Report: U.S. spending on specialty drugs to increase substantially

May 21, 2013

Express Scripts report forecasts sharp increase in spending on specialty drugs.

Spending on drugs used to treat cancer, multiple sclerosis, and rheumatoid arthritis will increase 67% by the end of 2015, according to a three-year forecast by Express Scripts.

The report attributes the expected increases to the robust pipeline of new biologics and to delayed treatment for patients by physicians who are waiting until the new drugs become available. Eight of the top 10 specialty drugs are expected to see sharp price increases, according to the report.

The highest increases are expected in drugs used to treat cancer, multiple sclerosis, and rheumatoid arthritis, which the report predicted would outpace spending on all specialty drugs except those used to treat diabetes.

Look forward, act now

"As we see what's on the horizon, it's time for employers and health plans to act so they can continue to offer an affordable pharmacy benefit for their members," said Glen Stettin, MD, Express Scripts’ senior vice president of clinical research and new solutions. "New specialty treatments are making a real difference in the lives of patients, but the very high cost of these drugs creates difficult decisions for plan sponsors on which medicines to cover."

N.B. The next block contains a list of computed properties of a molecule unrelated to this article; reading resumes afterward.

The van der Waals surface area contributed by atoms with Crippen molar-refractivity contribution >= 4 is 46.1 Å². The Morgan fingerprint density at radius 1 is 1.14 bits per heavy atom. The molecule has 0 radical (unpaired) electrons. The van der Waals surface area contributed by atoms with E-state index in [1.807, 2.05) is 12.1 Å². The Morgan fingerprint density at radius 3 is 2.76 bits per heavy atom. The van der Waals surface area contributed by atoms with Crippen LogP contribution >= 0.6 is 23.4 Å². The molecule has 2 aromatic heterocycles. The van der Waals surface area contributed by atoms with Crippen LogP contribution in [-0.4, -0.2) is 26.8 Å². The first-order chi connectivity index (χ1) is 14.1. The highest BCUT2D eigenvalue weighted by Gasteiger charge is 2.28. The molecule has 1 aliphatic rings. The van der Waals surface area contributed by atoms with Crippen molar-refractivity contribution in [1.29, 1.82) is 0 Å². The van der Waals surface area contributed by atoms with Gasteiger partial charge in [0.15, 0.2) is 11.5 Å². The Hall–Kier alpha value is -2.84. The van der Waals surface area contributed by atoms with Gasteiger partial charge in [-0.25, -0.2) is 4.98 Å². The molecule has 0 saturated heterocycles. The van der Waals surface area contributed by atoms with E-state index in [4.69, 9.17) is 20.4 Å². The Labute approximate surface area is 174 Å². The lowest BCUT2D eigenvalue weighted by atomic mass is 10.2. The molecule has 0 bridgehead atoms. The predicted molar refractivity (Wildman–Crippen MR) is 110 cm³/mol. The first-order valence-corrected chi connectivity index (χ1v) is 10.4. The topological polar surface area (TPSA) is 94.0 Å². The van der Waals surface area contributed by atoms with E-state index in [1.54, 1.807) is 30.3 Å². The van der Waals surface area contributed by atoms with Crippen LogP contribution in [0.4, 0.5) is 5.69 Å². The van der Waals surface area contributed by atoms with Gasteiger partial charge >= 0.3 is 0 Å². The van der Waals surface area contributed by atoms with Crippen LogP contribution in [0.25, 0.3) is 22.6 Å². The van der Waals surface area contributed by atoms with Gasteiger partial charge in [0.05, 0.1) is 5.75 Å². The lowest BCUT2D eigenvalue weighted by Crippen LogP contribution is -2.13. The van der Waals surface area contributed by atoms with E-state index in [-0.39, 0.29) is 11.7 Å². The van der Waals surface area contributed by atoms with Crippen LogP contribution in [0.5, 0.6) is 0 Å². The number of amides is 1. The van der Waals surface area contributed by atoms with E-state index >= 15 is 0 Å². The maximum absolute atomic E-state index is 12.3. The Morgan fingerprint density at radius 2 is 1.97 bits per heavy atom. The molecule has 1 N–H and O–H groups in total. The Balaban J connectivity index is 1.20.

More good news

The forecast also predicts that spending on hepatitis C drugs will quadruple over the next three years, while spending on drugs to treat diabetes will rise 24%.

The report did have some good news for consumers, forecasting that overall spending on traditional prescription drugs will decline 4% by the end of 2015 as a result of the availability of more generics.

In addition, once biosimilars start to reach the market, their presence may also help hold down expenses when the biologics they compete with go off patent.

According to a recent Express Scripts projection, if the 11 most likely products do become available in the United States, in the 10 years between 2014 and 2024, the country could save $250 billion.